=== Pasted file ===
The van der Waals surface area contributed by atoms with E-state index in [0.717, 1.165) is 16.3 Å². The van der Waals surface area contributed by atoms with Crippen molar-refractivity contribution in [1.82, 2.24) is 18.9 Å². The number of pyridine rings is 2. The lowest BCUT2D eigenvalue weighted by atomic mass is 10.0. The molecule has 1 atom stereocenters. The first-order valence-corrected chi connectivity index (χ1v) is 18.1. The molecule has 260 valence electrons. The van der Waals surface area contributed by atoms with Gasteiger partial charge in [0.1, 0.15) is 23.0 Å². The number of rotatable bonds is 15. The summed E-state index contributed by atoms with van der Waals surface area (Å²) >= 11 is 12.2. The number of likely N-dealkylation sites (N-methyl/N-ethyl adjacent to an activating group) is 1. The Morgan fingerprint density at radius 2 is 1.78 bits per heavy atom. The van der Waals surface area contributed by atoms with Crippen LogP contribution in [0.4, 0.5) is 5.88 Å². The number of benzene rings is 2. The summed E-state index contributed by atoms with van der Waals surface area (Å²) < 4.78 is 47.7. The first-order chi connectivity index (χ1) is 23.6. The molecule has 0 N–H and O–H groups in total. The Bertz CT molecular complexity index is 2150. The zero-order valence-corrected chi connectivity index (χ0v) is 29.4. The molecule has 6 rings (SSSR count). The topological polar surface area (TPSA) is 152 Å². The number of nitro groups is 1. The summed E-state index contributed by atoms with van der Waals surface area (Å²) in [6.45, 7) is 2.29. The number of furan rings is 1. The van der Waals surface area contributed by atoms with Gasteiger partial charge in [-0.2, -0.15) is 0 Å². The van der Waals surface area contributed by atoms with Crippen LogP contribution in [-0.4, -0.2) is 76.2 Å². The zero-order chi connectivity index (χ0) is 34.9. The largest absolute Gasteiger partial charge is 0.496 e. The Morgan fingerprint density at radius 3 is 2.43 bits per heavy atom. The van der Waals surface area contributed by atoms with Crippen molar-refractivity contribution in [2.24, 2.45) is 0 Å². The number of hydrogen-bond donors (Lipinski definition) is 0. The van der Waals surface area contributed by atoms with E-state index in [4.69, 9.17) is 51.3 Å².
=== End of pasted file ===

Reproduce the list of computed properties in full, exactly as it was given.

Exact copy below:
The van der Waals surface area contributed by atoms with E-state index in [0.717, 1.165) is 16.3 Å². The van der Waals surface area contributed by atoms with Crippen molar-refractivity contribution in [1.82, 2.24) is 18.9 Å². The number of pyridine rings is 2. The lowest BCUT2D eigenvalue weighted by atomic mass is 10.0. The molecule has 1 atom stereocenters. The first-order valence-corrected chi connectivity index (χ1v) is 18.1. The molecule has 260 valence electrons. The van der Waals surface area contributed by atoms with Gasteiger partial charge in [0.1, 0.15) is 23.0 Å². The number of rotatable bonds is 15. The summed E-state index contributed by atoms with van der Waals surface area (Å²) >= 11 is 12.2. The number of likely N-dealkylation sites (N-methyl/N-ethyl adjacent to an activating group) is 1. The Morgan fingerprint density at radius 2 is 1.78 bits per heavy atom. The van der Waals surface area contributed by atoms with Crippen LogP contribution in [0.4, 0.5) is 5.88 Å². The number of benzene rings is 2. The summed E-state index contributed by atoms with van der Waals surface area (Å²) < 4.78 is 47.7. The first-order chi connectivity index (χ1) is 23.6. The molecule has 0 N–H and O–H groups in total. The Bertz CT molecular complexity index is 2150. The zero-order valence-corrected chi connectivity index (χ0v) is 29.4. The molecule has 6 rings (SSSR count). The topological polar surface area (TPSA) is 152 Å². The number of nitro groups is 1. The summed E-state index contributed by atoms with van der Waals surface area (Å²) in [6.45, 7) is 2.29. The number of furan rings is 1. The van der Waals surface area contributed by atoms with Gasteiger partial charge in [-0.2, -0.15) is 0 Å². The van der Waals surface area contributed by atoms with Crippen LogP contribution in [-0.4, -0.2) is 76.2 Å². The zero-order chi connectivity index (χ0) is 34.9. The largest absolute Gasteiger partial charge is 0.496 e. The Morgan fingerprint density at radius 3 is 2.43 bits per heavy atom. The van der Waals surface area contributed by atoms with Crippen molar-refractivity contribution in [2.24, 2.45) is 0 Å². The number of hydrogen-bond donors (Lipinski definition) is 0. The van der Waals surface area contributed by atoms with E-state index in [4.69, 9.17) is 51.3 Å².